The low level of saving in South Africa is a good (if troubling) illustration of why better financial education and more accessible, usable financial services are so important. The recently released statistics from the Financial Literacy in South Africa report, undertaken by HSRC on behalf of the FSB reveal that only 50% of South Africans are currently making savings. The same report also revealed that just 37% of the population pay their bills on time, while an even more worrying 69% have no emergency fund or any rainy day savings.
Teaching people about the importance of saving, ensuring they understand the low level of financial support available from the state if they do not save and teaching them exactly how to make savings work for them could save the country an incredible amount of money in the long run.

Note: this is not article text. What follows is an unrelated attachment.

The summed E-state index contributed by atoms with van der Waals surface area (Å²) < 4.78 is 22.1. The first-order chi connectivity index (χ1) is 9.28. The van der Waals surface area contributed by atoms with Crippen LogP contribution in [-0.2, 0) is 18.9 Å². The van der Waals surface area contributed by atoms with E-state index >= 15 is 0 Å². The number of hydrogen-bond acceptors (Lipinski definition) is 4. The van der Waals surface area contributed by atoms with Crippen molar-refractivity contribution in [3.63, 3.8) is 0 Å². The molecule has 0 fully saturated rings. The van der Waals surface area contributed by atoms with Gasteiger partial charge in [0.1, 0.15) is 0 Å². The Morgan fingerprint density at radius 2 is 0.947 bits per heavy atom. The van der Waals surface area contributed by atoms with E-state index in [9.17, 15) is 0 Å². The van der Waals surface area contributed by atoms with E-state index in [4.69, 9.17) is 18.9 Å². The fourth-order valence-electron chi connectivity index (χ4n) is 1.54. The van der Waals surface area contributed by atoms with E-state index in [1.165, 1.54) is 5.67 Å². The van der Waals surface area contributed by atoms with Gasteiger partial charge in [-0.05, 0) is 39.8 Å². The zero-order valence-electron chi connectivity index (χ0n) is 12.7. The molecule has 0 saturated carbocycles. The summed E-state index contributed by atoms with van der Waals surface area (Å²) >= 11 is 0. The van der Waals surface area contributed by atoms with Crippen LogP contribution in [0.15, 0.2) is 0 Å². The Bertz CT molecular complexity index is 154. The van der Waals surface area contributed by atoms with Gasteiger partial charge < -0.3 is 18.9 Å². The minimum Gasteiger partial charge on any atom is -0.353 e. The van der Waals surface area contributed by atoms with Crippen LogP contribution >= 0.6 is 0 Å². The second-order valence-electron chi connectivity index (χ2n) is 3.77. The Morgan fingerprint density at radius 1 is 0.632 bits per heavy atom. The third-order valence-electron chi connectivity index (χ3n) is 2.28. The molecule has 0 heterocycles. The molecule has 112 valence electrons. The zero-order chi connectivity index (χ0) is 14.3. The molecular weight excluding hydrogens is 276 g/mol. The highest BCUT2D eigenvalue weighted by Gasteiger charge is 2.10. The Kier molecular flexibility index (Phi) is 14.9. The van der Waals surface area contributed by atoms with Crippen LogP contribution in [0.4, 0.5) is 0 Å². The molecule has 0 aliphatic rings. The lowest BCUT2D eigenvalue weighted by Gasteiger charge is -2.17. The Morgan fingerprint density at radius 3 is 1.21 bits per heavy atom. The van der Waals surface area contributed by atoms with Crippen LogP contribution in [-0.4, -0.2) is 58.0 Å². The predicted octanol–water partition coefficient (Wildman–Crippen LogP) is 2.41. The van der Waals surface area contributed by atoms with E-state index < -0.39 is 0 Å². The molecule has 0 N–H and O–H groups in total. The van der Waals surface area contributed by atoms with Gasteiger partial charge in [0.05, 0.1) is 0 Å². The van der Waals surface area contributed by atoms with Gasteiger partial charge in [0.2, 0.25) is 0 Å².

Yet teaching these valuable lessons is ultimately useless if financial inclusion remains poor. If a high percentage of the population do not have access to financial products which meet their needs, managing money and making meaningful savings becomes virtually impossible.
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